The purpose of education is to leave the community and the world better than we found it.
WHAT are the qualities that university education should engender in its staff and students? The list is long and expanding. All I can say is that in more than four decades as a law teacher, I have witnessed the ebb and flow of many educational ideologies and movements. Not all of them leave me with the warm glow of being involved in a noble endeavour.
Temple of learning: Traditionally, the university was regarded as a a storehouse of the knowledge and wisdom of the past. It was a receptacle of art, culture and science and a mirror of humanity’s great heritage.
Activity of thought: To paraphrase Alfred North Whitehead, education is activity of thought and receptiveness to beauty and humane feeling. Scraps of information have nothing to do with it. The whole object of education is to develop the mind, not to constrain it; to create graduates who are capable of doing new things and not simply repeating what previous generations have done.
As William Butler Yeats says, “education is not the filling of a bucket but the lighting of a fire”. Noam Chomsky says that “education is really aimed at helping students get to the point where they can learn on their own”. A lively educational system must be geared towards creative exploration, independence of thought, willingness to cross intellectual borders and to challenge accepted beliefs.
Properly trained university students should be broad-minded, ready to receive new thoughts. Regrettably, most syllabi and methods of instruction and evaluation are oriented towards teaching, not learning. They have the effect of strangling curiosity and inquiry. As Robert Ingersoll says: “Colleges are places where pebbles are polished and diamonds dimmed”. The primary aim of public education even at the tertiary level seems to be to indoctrinate and to capture the youth into conformity.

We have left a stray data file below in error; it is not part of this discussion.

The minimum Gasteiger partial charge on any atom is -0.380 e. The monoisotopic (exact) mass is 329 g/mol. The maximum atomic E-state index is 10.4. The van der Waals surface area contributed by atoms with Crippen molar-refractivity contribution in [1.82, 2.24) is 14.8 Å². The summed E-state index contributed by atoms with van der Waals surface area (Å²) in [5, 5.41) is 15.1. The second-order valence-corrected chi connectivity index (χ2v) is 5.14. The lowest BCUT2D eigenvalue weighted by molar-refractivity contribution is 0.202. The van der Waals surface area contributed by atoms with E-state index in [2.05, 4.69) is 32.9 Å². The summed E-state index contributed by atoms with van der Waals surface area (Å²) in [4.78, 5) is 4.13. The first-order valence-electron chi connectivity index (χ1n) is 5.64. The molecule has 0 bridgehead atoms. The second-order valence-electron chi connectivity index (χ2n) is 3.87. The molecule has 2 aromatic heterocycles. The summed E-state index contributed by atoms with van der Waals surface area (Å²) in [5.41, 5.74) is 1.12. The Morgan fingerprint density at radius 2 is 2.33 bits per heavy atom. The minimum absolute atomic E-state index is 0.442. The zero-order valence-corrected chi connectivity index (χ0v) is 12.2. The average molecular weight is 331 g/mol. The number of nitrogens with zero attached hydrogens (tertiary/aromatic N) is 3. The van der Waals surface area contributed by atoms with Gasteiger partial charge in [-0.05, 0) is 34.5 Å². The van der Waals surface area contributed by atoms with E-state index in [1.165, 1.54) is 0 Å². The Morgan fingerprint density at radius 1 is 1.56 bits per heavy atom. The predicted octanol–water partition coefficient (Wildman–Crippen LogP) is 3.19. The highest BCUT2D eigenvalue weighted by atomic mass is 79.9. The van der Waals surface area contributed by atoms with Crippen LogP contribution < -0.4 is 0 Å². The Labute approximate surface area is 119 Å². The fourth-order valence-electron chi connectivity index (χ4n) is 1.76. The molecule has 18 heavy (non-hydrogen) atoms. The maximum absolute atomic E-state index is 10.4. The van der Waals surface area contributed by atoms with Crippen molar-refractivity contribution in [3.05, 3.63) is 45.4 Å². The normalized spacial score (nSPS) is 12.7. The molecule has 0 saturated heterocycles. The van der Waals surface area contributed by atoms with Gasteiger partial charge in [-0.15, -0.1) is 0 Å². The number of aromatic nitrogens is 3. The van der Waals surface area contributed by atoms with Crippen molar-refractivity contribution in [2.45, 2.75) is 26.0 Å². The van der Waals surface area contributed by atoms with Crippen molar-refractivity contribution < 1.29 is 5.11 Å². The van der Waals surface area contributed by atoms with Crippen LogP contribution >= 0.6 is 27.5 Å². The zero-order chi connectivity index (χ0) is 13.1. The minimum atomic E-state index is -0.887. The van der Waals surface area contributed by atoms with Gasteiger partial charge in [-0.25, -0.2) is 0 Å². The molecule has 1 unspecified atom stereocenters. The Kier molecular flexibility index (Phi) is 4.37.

Building character: One of the primary aims of education is to provide all-round development of the individual. University education should produce good democrats, good parents and mature graduates who are capable of being happy and contributing to the happiness of others.
Every university should encourage an activist role in social change. Education is for improving the lives of others and for leaving the community and world better than we found it.
Community service: Besides being profession-oriented, the university should be people-oriented. It should impart a social conscience and a social perspective. It should involve students in the daily struggles of the ordinary citizens. It should teach them the value of social service. It should emphasise town-gown relationships and community links.
Tailor-made, short-term courses for targeted groups should be devised to sensitise them to their rights and duties. These courses should have no formal entry requirement.
Town-gown relationships should extend to links with non-governmental organisations and government-linked companies and even international issue-based groups that are involved in wholesome quests like environmental sustainability.
Research: A university is a laboratory for testing out a new vision of the future.